A group of friends must confront their most terrifying fears when they awaken the dark powers of an ancient spirit board.
Universal Pictures team up with Hasbro to bring the board game “Oujia” to cinematic life much like Battleship (2013) but with a far reduced budget and an equal reduction of imagination, passion and effort. The resulting film, Ouija, represents everything that is wrong with modern horror. It waters down the horror for its PG-13 rating and its teenage target audience which is far more intelligent than the script gives them credit. The film lazily weaves its tale of five high school class mates investigating the death of their close friend using the dead girl’s Ouija board in attempt to speak to her from beyond the grave. Every scare is telegraphed, every twist and turn predictable, every shock diluted. Olivia Cooke, who is impressive and emotional on Bates Motel, is wasted in the lead role of Laine Morris where her best efforts are lost within the nonsense, the bad dialog and the forced by-the-number genre beats. The film is not scary and, worse yet, it is boring, dreadfully, offensively boring.
The story behind Ouija begins with its lead character, Laine Morris (Olivia Cooke) trying to convince her best friend, Debbie (Shelley Hennig), to join her at the big high school game. Debbie convinces her to go ahead without her returning alone to her room to find the Ouija board she just burned laying unchanged on her bed. Soon she is dead, strung up in the stairwell by string of decorative lights. Her death is ruled a suicide, but Laine finds that hard to believe. As Laine digs into the final days of her friend’s life, she uncovers the spirit board and convinces three more friends and her sister to join her in using it to reach out to Debbie. In a nice touch, they agree hoping Laine can find some closure, to say goodbye. From there the film slowly – say this out loud, “slowly” – unravels a ghost story where the spirits of the now dead previous owners of Debbie’s house are attempting to reach out through the board. One by one her friends encounter the deadly spirits as they try to figure out how to stop the ghosts from killing again.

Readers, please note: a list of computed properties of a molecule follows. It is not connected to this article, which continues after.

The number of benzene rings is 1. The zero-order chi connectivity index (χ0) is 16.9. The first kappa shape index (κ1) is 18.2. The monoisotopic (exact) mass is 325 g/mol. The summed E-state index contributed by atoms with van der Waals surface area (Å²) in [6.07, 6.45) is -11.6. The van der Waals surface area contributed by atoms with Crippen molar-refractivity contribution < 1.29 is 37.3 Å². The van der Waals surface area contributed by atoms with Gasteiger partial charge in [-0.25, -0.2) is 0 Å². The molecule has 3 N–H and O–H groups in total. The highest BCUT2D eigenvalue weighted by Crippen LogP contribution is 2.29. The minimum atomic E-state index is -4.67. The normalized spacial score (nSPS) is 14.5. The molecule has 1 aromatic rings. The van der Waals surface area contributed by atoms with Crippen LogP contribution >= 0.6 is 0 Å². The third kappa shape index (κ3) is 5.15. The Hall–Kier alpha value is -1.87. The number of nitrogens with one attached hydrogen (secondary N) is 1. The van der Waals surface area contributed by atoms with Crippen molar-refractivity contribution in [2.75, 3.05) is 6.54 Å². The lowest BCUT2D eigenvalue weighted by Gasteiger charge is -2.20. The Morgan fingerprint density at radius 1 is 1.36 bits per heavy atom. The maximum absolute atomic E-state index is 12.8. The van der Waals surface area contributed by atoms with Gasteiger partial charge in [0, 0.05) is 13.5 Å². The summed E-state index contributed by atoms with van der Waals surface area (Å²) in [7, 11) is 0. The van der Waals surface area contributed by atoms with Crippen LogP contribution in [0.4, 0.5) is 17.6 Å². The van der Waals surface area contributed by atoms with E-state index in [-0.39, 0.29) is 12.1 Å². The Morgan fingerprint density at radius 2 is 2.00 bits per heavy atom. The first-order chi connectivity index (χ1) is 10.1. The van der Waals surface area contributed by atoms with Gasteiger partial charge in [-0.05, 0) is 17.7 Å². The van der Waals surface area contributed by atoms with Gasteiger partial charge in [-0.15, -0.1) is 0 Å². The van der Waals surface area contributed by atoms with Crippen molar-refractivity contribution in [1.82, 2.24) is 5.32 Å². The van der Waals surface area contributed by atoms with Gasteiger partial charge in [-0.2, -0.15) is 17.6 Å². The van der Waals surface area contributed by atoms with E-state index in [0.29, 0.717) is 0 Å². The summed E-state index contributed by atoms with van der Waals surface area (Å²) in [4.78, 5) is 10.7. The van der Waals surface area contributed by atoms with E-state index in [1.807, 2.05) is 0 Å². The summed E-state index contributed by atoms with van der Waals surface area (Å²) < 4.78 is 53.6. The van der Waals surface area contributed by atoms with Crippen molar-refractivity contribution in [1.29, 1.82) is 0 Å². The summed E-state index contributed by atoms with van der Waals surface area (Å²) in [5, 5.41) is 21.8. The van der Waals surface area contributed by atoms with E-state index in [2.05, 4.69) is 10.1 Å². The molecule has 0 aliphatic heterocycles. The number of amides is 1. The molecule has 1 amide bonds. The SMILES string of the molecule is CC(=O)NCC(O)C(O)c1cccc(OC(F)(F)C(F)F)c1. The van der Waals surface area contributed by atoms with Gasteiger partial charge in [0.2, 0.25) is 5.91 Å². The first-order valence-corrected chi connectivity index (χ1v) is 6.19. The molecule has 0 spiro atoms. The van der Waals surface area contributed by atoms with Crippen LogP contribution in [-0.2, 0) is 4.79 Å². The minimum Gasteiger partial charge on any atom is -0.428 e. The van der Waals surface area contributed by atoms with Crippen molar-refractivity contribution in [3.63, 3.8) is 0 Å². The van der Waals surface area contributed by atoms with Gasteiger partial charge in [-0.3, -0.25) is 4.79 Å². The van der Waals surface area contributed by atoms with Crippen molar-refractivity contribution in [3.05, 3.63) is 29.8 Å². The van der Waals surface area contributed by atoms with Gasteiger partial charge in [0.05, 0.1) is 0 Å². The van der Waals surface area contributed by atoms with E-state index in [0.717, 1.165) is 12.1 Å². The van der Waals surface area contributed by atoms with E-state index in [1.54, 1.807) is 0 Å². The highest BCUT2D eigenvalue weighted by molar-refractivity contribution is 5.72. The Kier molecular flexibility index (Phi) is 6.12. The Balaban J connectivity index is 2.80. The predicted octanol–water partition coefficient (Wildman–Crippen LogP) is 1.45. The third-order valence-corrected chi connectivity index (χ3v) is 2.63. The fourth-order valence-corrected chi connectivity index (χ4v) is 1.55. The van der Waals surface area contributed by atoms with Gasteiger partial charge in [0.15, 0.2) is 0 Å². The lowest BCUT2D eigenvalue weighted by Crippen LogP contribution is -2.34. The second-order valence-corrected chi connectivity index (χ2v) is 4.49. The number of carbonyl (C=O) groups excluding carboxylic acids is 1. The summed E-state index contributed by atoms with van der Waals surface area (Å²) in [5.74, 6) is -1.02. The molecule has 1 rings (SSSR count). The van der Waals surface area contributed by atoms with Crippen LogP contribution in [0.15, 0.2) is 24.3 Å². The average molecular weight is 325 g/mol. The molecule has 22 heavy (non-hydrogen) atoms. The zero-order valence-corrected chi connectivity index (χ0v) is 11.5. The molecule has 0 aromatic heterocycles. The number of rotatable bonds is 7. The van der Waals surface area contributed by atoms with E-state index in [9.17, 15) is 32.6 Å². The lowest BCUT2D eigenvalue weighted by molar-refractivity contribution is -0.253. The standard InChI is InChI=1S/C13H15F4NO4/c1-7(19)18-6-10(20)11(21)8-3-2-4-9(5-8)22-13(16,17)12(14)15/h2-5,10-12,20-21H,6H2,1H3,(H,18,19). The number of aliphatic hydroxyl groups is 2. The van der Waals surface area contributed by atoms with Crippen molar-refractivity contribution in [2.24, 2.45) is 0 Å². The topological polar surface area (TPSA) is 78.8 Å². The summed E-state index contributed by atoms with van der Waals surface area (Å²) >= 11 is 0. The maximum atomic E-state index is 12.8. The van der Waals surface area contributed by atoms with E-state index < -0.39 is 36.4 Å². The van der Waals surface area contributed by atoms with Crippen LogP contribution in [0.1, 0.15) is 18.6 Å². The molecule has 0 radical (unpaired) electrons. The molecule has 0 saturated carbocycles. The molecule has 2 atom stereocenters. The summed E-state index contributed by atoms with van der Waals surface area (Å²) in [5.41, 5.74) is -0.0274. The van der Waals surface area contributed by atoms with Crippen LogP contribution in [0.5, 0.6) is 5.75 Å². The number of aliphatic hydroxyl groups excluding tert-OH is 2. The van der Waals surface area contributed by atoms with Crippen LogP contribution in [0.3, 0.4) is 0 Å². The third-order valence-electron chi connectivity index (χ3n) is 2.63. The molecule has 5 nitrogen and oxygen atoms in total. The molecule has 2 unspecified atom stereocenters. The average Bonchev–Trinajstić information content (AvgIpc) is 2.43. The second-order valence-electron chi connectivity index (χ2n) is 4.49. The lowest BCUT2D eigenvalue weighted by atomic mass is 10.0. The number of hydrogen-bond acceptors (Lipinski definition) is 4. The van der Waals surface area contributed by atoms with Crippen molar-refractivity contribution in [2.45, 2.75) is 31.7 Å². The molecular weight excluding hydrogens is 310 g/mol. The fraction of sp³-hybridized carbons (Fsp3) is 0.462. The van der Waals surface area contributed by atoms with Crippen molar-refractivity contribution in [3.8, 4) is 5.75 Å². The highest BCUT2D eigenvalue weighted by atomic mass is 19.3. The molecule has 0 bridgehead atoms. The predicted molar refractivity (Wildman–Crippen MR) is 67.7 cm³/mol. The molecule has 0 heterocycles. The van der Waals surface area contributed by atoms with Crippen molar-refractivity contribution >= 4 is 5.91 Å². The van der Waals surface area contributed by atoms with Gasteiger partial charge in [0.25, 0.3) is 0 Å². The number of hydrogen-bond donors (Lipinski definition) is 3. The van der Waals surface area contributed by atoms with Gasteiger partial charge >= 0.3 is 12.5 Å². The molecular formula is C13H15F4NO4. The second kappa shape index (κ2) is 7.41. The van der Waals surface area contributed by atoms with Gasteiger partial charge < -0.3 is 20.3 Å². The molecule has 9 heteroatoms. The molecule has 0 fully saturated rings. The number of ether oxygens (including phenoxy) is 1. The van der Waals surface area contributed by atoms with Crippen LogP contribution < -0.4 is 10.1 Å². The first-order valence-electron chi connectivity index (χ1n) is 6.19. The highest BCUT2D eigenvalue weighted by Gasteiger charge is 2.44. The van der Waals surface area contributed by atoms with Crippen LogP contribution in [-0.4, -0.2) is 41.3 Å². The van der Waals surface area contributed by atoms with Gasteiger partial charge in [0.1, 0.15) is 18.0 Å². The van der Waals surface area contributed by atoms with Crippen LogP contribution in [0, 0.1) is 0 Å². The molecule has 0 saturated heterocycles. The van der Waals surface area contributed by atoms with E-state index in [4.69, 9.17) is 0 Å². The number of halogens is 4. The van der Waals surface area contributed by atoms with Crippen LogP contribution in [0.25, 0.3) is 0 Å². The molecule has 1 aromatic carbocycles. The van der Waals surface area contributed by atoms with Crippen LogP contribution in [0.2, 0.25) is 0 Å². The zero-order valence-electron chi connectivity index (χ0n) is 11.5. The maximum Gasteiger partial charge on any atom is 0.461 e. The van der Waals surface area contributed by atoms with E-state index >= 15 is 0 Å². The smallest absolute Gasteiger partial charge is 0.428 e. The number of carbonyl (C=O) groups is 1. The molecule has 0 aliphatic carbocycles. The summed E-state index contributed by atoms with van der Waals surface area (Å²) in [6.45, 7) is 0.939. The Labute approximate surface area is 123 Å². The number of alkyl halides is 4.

To the film’s credit, the script from Juliet Snowden and Stiles White attempts to add a nifty twist to the stereotypical ghost story, but the foundation of the idea has its own problems and the twists are thinly veiled to begin with. Even after everything is explained it is uncertain why the ghosts are out to kill those they haunt outside the fact that visually, thematically,it places the characters in stronger jeopardy. In the spirit’s own backstory, there is no evidence of the spirits being so deadly – evil and violent, yes; but never murderous. Then there is the purposeful and forced way every adult is removed from the story for an extended period of time. Debbie’s parents go away after their daughter’s funeral leaving Laine to look after their home and Laine’s father quickly exits on a business trip. No other parents are introduced for the other friends. It is a contrived, forced and lazy way of allowing the teens to “Hardy Boys” the investigation without any meddling adult interaction. Bah.